On September 11, 2001, I was working at a fast food chicken place mixing up a huge vat of coleslaw. One of the managers wives called, and said a plane had struck the World Trade Center. Thinking it was a fluke accident, yet still concerned, we turned on the radio kept in the back of the store for listening to ball games. A few minutes later, the newscast announced that a second plane had struck, and that it was believed to be the work of terrorists. We finished the morning tasks and opened the store for business in somewhat of a daze, serving chicken, potatoes, and slaw without really seeing a single customer that day. Our customers were subdued, and business was slow, as our small town comprehended how the world had changed in just a few minutes.
After my shift, I had an Economics course in the next town over, at a small, private college. Arriving on campus, I heard other students discussing the news, and noticed that there were fewer students milling about. My class that night was cancelled. Dr. P. was of middle eastern descent, and he, as well as all other "foreign" faculty, staff, and students, had been pulled into an "interrogation room" of sorts, occupying the school's gym with most of the campus security staff, and a few state police. I'm not sure how long they were kept in seclusion. Two days later, the next class was held as scheduled, even though rumors were flying.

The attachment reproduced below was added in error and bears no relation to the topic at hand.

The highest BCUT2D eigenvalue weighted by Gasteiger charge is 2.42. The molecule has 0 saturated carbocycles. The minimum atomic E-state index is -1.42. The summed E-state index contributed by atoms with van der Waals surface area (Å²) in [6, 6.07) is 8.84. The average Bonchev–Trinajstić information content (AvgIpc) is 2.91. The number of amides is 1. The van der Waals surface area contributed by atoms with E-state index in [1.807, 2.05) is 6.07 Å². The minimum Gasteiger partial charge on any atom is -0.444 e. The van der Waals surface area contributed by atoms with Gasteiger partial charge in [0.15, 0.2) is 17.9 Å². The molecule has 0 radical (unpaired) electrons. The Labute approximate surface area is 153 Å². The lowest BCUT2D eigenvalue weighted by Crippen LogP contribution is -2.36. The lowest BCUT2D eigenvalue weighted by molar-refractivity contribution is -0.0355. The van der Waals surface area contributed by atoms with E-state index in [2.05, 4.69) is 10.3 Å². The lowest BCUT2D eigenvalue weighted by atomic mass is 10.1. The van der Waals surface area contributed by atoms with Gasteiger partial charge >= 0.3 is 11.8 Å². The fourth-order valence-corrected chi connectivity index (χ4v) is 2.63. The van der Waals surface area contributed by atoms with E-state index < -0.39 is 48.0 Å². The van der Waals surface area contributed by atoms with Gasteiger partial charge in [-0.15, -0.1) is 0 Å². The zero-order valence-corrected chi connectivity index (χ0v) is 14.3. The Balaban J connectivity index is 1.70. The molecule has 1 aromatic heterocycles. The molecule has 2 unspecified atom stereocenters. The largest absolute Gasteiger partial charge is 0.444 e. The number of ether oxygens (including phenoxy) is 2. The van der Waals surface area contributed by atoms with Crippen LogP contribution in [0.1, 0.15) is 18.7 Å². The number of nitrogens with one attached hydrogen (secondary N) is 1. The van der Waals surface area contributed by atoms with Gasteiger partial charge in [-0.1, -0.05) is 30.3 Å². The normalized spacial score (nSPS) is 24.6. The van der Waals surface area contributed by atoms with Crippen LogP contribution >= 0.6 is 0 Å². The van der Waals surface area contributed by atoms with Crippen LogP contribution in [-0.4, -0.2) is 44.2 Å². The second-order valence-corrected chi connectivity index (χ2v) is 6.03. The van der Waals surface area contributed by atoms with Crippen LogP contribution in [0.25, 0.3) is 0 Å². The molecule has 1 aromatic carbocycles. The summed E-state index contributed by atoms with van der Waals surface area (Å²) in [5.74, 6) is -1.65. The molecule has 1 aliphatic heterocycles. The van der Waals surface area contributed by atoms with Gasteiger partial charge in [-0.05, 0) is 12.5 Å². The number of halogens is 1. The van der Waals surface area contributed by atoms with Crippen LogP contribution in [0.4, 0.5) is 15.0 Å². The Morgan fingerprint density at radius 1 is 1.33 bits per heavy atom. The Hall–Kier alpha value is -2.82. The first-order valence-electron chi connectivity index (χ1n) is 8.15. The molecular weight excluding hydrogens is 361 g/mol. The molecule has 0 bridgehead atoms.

Today, we still have an abundance of conspiracy theories as to what actually happened that day. Regardless of what the terrorists were thinking, MANY people lost their lives. Today, many people are STILL risking their lives, so that we may go about ours in relative peace. I thank them for this.
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